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        AMD talks up AI, but is really a mixed bag of emotions

        AMD has been around for decades, has survived multiple economic downturns for the cyclical semiconductor industry, and come roaring back each time -- particularly in its run over the decade-plus following the great financial crisis of 2008-2009, and AMD's parting of ways with its manufacturing business GlobalFoundries. But this coming up cycle for chips is different.
        Don't get me wrong, I'm an AMD shareholder too, and "fastest growing chip in AMD history" sounds pretty good. But let's put it in context. Total data center revenue was $1.6 billion last quarter, flat year over year (but better than chief rival Intel's 10% year-over-year data center sales decline to $3.8 billion). The rub here is that there's a lot more to the "data center" segment than AI chips. After booming cloud computing growth the last few years, the bulk of AMD's sales (primarily from EPYC CPUs and adaptive systems-on-chip), big data center operators are reallocating budgets to generative AI GPUs.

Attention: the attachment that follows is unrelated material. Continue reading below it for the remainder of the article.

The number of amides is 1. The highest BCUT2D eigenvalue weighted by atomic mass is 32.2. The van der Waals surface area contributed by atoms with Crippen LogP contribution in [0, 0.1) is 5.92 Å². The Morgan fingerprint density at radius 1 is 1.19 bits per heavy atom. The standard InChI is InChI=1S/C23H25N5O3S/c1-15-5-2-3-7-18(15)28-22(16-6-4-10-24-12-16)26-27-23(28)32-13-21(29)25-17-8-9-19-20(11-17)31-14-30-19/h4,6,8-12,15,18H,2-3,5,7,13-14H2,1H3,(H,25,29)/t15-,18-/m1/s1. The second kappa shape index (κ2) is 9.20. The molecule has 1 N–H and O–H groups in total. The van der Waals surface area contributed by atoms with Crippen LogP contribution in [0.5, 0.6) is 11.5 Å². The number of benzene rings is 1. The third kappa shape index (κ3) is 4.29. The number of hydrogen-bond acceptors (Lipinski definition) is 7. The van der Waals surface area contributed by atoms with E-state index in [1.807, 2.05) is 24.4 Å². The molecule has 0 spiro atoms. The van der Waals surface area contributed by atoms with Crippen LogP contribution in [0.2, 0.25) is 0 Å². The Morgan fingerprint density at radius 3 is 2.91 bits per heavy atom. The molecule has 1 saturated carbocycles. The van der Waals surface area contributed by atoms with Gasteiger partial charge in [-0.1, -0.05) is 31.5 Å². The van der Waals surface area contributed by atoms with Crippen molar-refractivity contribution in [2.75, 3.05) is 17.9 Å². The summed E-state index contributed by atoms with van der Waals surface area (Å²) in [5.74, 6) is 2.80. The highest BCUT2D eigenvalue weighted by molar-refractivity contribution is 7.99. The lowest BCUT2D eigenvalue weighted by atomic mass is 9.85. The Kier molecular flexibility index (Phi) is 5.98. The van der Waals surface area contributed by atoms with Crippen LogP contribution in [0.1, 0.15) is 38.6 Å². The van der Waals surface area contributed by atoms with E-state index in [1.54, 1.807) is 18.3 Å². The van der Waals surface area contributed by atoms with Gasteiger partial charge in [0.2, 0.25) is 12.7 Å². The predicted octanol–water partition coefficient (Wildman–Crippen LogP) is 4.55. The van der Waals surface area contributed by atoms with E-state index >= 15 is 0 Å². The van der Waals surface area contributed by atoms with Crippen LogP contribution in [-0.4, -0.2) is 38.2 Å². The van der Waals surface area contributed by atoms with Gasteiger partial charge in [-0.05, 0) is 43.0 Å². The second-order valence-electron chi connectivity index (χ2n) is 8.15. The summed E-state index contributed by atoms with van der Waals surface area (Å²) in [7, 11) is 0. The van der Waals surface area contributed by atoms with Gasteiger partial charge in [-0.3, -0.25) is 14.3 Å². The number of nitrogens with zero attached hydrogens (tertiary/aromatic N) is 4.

This obviously favors Nvidia right now, which has been reporting booming data center sales (over $10.3 billion in its last reported quarter alone) as new infrastructure to support generative AI is soaring. And meanwhile, that has the bulk of AMD's data center business in decline, so AI is merely offsetting that "old" data center infrastructure weakness.$Advanced Micro Devices(AMD.US)$ $NVIDIA(NVDA.US)$
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